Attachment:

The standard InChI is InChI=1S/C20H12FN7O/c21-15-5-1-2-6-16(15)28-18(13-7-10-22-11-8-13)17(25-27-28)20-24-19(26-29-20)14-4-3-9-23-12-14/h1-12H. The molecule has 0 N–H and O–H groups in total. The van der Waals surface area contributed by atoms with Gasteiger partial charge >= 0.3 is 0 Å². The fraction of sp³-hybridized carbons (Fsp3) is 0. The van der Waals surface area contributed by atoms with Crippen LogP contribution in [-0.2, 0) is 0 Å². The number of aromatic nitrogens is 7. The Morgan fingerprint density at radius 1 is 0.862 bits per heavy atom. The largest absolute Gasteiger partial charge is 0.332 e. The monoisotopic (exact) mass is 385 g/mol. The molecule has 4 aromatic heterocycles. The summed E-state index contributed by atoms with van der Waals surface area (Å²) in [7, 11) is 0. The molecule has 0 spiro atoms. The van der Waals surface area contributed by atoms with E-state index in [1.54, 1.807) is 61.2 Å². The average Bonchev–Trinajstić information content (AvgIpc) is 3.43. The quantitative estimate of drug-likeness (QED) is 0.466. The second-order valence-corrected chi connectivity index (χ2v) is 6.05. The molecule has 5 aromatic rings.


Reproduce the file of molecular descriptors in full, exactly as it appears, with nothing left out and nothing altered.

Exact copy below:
The standard InChI is InChI=1S/C20H12FN7O/c21-15-5-1-2-6-16(15)28-18(13-7-10-22-11-8-13)17(25-27-28)20-24-19(26-29-20)14-4-3-9-23-12-14/h1-12H. The molecule has 0 N–H and O–H groups in total. The van der Waals surface area contributed by atoms with Gasteiger partial charge >= 0.3 is 0 Å². The fraction of sp³-hybridized carbons (Fsp3) is 0. The van der Waals surface area contributed by atoms with Crippen LogP contribution in [-0.2, 0) is 0 Å². The number of aromatic nitrogens is 7. The Morgan fingerprint density at radius 1 is 0.862 bits per heavy atom. The largest absolute Gasteiger partial charge is 0.332 e. The monoisotopic (exact) mass is 385 g/mol. The molecule has 4 aromatic heterocycles. The summed E-state index contributed by atoms with van der Waals surface area (Å²) in [7, 11) is 0. The molecule has 0 spiro atoms. The van der Waals surface area contributed by atoms with E-state index in [1.54, 1.807) is 61.2 Å². The average Bonchev–Trinajstić information content (AvgIpc) is 3.43. The quantitative estimate of drug-likeness (QED) is 0.466. The second-order valence-corrected chi connectivity index (χ2v) is 6.05. The molecule has 5 aromatic rings.